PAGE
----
Art: Reconnecting with George Simon

Prior to a few months ago I had not seen George Simon in quite as few years. We had not spoken at length with each other for an even longer period… probably fifteen years or so.

I had first met George during the 1980s (the exact year escapes me now) in London. He had travelled from Guyana as part of a group of Guyanese artists to do an exhibition of their various works in London. I remember little of George’s works from those days and only came to be aware of how important an artist he was several years later.

From an artistic standpoint what impressed me most about that travelling group of artists were the little balata life-like figures turned out by George Tancredo, one of the group. I can still remember the artist sitting on the stairway heading to the Gallery at the Commonwealth Institute fashioning his balata figures.

What drew me to George all those years ago was the sense I got that he was a ‘deep and serious’ artist, that he was more concerned with substance than with form. I remember that I had met other Guyanese artists and that George, Aubrey Williams, Bernadette Persaud and Hazel Shury all struck me as being warm personalities.

George Simon
George Simon

After London, George and I had made several promises to ‘catch up’ and all of those promises had been broken by one or the other of us. The times were different. We were both back in Guyana pursuing our separate ‘hustles.’

We finally agreed to ‘sit down together’ during an encounter in the editorial department of the Stabroek News a few months ago. I told him that the newspaper was in the process of publishing the final issue of The Guyana Review for 2013 and that I would want to do an interview with him.

A few days later we met at Castellani House… that was during Amerindian Heritage Month. George, along with Oswald Hussein and Victor Captain were exhibiting their work. It was the largest collection of George’s work that I had ever seen. Two things struck me about his work; first, the images appeared to be deeply rooted in his Amerindian heritage; secondly, there was something about those images that reminded me of the pre-Colombian symbolism that I had seen in the work of the late Aubrey Williams.

George told me that he had been living in Mexico for some time. The fact that his work was being displayed as part of Amerindian Heritage  Month impressed me. I felt that it added something substantial to an occasion that had been ‘going through the motions’ for some years. I told George how impressed I was and he said that it was important that Guyanese  artists share their work with the rest of the society.

Over lunch at a Brazilian restaurant we spoke about a number of things, Guyanese politics, the condition of the creative arts in Guyana…preserving the Amerindian heritage and the state of Amerindian communities. Though I had never known George to be an overly demonstrative person, he appeared to have become even more contemplative during those years that I had not seen him.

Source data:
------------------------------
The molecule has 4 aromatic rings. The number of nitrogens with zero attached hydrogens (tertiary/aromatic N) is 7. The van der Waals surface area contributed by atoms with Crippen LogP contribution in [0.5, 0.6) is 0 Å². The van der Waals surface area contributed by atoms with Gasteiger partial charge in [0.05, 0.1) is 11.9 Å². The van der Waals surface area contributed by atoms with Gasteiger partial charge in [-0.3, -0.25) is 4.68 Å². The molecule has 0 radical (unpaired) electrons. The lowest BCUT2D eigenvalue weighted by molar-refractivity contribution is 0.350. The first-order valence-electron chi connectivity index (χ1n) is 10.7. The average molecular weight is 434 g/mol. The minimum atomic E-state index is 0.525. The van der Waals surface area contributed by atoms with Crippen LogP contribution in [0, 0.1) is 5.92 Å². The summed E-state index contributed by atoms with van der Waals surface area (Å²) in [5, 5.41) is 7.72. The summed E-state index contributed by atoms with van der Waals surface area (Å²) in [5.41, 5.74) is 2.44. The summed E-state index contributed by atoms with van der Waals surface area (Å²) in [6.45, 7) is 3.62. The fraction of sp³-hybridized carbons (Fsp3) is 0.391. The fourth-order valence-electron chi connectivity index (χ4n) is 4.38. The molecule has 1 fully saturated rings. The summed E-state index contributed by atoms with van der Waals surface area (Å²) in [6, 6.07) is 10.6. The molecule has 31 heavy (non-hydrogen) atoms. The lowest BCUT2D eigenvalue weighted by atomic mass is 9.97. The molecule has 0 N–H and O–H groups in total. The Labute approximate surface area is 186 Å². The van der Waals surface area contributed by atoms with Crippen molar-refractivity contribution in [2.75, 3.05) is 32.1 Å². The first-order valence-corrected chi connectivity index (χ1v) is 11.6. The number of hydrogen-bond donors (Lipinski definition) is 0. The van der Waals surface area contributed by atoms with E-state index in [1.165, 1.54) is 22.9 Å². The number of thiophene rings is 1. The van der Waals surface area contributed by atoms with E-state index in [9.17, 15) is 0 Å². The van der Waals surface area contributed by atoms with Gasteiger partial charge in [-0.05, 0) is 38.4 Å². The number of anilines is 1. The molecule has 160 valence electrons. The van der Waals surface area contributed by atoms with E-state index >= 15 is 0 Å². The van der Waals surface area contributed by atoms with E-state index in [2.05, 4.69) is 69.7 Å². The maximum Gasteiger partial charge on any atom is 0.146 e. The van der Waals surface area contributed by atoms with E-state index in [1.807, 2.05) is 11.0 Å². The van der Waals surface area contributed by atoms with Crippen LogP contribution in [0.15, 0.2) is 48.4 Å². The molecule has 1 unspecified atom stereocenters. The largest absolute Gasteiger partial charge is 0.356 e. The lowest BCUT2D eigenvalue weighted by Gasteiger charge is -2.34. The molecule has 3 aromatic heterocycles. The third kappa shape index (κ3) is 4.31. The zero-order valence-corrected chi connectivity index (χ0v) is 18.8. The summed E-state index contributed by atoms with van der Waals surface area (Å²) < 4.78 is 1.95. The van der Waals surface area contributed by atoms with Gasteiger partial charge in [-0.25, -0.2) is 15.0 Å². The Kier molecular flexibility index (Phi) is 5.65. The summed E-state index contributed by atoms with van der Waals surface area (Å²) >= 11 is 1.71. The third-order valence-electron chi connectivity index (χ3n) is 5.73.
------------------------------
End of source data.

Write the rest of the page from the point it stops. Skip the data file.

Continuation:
George had traveled during those years…in the Americas, Africa and in Europe and the former travels had filled him with a more profound sense of self. Those travels seemed to have connected him with a sense of his own history, his own identity. He wore it like the profound accomplishment it was.

George Simon was born in the Arawak Village of Pakuri on the Mahaica River, a place with a reputation for creative work. For as long as I have known him, which is over a quarter of a century, I had encountered evidence in the publicity associated with his work of a commitment to his heritage. He always seemed to me to possess a bearing of intense confidence as if he was seeking to reflect the pride and the dignity of the entire Guyanese  Amerindian community. There was – and still is – a bearing to George Simon.

He had become known for his work with the Lokono Group which he had mentored and which, according to the brochure published to coincide with the ‘Silent Witness’ exhibition, identified with “the elements and features of their inmterior environment over the last twenty years.” The group had made a creative statement in 1998 at their exhibition at the Venezuelan Cultural Centre titled ‘Artists for the Environment.’

Over our Brazilian lunch George had spoken to me about his perceptions of the condition of the Amerindians and it seemed to me that he was concerned about a great deal more than the environment…he wanted to see changes in the whole condition of the Amerindians. The change, he insisted, had to do with the condition of their entire lives.

I remember that it was only after he had walked me through the ‘Silent Witness’ exhibition that the magnitude of his contribution to to the collective creativity of his people and to that of Guyana as a whole struck me.  It reminded me of a view which I have always held, which is, that one of the real failings of our country has been our propensity to place the greater emphasis on the lesser things… like our divisive politics and our destructive racial cleavage… ahead of our more worthwhile gifts and virtues like the richness that inheres in the diversity of our culture and our creative gifts…like the works of George Simon.

All of what George said to me during our meeting earlier this year and during our Brazilian lunch and our stroll through the Castellani gallery viewing his work tells me that he too wants us to re-order our priorities before our present course consume us.

Arnon Adams

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